BY COREY ROBINSON Sunday Observer staff reporter firstname.lastname@example.org
THE efficiency of firefighters at the Waterford Station in Portmore, St Catherine is being tested by a growing populace and an ageing and unsuitable fleet of fire engines.
District officer in the fire service Fitz McKenzie identified these issues as being among the many challenges facing Portmore's only fire department.
"Maybe in the past 10 years we have around five new schemes just come up and we have to service those areas," said McKenzie, in reference to Portmore's population of more than 150,000.
"And also on the Mandela (Highway) going on to Ferry, sometimes we are called to [deal with] bush fires and so on in those areas. So it is a lot that we have to deal with," continued McKenzie, explaining that the distance between the fire station and many communities in the sprawling municipality impacts the firemen's responsiveness in many emergencies.
He said that distance is always a factor when responding to fires in sections of Hellshire, for example, where flint (a naturally occurring rock that is known to spark fires), and residents' carelessness are responsible for frequent bush fires.
However, the fires have lessened somewhat since the Jamaica Observer first reported on the issue in May, said McKenzie, suggesting that increased awareness of the hazards and relatively cool seasonal temperatures may have aided that reduction.
When the Sunday Observer visited the fire station last Friday, it seemed adequately outfitted with at least four fire units of varying sizes.
But this is a common miscalculation of the layman visitor, explained McKenzie, when, in reality, Waterford's firemen are actually "limping along" with one effective unit, he said.
"Several fire trucks you see here, but they are here for special duties," said McKenzie. "We have a ladder truck, which, because of its size, it can't go to many scenes. We have one rescue unit — which covers rescuing — which does not carry water and we have a foam truck which carries only the driver and two others," he continued, pointing out that a team of eight persons is usually required to properly respond to fire emergencies.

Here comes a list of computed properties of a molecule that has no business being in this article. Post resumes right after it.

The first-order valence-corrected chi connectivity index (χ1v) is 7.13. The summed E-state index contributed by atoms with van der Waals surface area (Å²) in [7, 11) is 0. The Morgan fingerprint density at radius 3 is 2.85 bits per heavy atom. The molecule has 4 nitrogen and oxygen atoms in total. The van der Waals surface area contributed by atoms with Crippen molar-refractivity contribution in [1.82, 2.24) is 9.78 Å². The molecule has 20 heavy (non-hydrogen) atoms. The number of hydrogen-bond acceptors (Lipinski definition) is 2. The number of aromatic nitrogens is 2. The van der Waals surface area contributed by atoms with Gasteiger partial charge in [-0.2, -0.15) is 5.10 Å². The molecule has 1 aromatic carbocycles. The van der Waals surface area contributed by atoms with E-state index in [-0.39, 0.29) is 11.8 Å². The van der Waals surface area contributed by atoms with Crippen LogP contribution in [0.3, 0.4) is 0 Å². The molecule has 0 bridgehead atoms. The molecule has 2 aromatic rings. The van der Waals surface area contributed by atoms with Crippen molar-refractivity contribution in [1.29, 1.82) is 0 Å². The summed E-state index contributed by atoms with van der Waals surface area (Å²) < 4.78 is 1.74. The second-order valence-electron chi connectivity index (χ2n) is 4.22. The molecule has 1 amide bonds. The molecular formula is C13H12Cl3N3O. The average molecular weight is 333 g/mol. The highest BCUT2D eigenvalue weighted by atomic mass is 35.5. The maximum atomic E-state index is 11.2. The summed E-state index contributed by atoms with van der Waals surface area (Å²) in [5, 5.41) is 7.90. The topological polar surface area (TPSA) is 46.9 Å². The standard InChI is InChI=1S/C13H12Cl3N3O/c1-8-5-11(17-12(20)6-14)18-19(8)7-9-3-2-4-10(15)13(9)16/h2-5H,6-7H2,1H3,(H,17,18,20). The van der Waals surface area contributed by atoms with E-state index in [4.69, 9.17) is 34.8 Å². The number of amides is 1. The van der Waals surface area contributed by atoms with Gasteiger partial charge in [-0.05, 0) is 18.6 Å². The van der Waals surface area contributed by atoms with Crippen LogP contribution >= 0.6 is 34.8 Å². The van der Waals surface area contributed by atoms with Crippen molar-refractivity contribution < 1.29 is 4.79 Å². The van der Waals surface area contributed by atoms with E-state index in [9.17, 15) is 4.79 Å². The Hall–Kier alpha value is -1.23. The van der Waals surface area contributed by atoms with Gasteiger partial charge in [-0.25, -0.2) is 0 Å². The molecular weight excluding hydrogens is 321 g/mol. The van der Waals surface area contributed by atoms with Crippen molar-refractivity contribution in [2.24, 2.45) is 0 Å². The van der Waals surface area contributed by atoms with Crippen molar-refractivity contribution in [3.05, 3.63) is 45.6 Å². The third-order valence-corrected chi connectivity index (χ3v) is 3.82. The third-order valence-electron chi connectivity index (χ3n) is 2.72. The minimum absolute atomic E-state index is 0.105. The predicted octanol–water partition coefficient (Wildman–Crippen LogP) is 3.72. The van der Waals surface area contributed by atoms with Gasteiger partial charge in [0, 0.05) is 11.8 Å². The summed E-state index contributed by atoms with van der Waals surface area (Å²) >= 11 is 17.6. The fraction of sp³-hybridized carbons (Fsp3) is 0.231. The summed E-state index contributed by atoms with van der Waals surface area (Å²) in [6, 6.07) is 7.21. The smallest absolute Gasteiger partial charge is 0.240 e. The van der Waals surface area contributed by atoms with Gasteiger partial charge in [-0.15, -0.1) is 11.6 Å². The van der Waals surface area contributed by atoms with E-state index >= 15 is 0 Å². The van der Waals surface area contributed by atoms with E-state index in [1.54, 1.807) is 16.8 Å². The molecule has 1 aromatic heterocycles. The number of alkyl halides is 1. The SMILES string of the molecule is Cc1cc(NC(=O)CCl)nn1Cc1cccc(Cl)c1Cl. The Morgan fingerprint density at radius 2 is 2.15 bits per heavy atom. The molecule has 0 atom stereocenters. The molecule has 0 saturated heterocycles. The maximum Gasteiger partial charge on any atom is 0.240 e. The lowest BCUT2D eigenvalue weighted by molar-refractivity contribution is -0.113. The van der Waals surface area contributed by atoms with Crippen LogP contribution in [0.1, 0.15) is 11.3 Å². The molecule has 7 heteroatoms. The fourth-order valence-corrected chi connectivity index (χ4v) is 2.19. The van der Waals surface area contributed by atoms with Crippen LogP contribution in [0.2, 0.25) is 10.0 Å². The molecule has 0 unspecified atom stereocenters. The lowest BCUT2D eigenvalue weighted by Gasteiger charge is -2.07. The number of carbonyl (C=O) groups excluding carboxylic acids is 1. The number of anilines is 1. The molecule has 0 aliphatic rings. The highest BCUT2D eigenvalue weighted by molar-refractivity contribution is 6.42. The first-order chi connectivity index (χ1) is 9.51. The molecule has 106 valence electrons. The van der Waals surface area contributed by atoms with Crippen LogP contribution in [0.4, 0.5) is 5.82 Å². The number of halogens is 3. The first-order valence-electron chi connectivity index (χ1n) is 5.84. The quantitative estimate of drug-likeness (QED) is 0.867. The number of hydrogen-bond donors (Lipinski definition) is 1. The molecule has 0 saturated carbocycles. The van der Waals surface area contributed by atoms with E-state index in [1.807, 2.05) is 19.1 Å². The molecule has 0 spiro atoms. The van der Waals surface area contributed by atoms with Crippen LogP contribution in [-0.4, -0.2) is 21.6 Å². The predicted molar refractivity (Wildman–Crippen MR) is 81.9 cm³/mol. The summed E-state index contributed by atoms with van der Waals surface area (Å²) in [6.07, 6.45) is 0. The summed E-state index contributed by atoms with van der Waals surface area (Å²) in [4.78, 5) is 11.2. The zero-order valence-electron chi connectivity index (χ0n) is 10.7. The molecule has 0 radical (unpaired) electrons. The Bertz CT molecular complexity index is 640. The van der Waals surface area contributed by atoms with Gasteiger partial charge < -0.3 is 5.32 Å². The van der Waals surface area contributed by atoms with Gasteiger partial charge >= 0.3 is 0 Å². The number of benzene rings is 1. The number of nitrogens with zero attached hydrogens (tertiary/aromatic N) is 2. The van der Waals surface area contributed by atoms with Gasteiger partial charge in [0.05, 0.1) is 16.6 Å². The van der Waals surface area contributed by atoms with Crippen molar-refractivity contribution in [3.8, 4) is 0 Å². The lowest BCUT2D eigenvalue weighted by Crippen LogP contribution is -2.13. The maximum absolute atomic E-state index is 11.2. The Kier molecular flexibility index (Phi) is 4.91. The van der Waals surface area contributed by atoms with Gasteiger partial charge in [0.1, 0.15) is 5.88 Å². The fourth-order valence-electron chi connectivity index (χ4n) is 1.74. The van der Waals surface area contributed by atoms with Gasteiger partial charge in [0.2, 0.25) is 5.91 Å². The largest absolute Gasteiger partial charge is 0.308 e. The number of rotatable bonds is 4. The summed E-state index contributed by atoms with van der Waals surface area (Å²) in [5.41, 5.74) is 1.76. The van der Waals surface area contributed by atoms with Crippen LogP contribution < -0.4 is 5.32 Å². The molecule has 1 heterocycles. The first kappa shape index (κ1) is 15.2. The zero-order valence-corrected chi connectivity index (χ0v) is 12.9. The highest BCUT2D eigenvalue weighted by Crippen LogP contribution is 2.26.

"In terms of the everyday truck that can respond to all fires, we have only one, and it develops a lot of problems from time to time. The fact is that it is old and we need to have something that we can move around effectively without giving us a lot of problems," he continued, noting that the truck has been in operation some 20 years.
There is also a huge ladder truck at the station, which McKenzie said is equally problematic as the station's hydraulic platform, or turntable ladder truck, which weighs some 22 tonnes and carries a boom capable of extending some 104 feet into the air. None of these three trucks
can efficiently manoeuvre Greater Portmore's tight road/pathways, Hellshire's bushy terrain, or move swiftly to the frequent accident scenes along the Portmore toll road and the Mandela Highway.
There are also remnants of a fire engine which McKenzie said is being scrapped for parts following an accident some years ago. That unit has not been replaced.
"Which leaves us with only one workable unit," emphasised McKenzie.
"We try, from time to time, we really try, but sometimes it's really hard. Up to recently we had some terrible bush fires in Grange Lane. Fire left, right, and centre, and we had to get units from Spanish Town to assist us," he said.
He described the mechanical problems as bring so numerous that "I would prefer you get the details from a mechanic".
Upon inspection, the solitary functional unit appeared decrepit, with uncovered wires, a loose dashboard panel, and window winders which do not work.
In the meantime, McKenzie cited a problem his firefighters have complained of more often lately — the failure of the police to ensure crowd control at an accident scene. He pointed to routine disruptions of the efforts of the fire services at such scenes by onlookers eager to 'assist' with rescues.
"We are challenged by the people and the police. When we respond to an accident scene, everybody is trying to help and when we (firemen) reach at the scene, we take charge of the scene," he said.
"The police duty is to cordon off the area and to prevent people from coming into that impact zone so that we can work freely, but sometimes we don't have any space to work; we have to be begging persons to excuse," he continued.
Last Saturday, Senior Superintendent Colin Pinnock, head of the St Catherine North Police Division, told the Observer that it was the first he had heard that the firemen had this concern.
"It is the first time that I am hearing that, and if they have a problem I am at the Portmore police station, my cellular phone numbers are there in the directory and they can call me," he said.
"Because I have been on scenes where we cordon off the area and allow them to do their work. The police are the first responders and it is we who call them (firefighters) on the scene. They are not in charge of the scene. They assist because they are the persons who are trained to do certain things," he continued.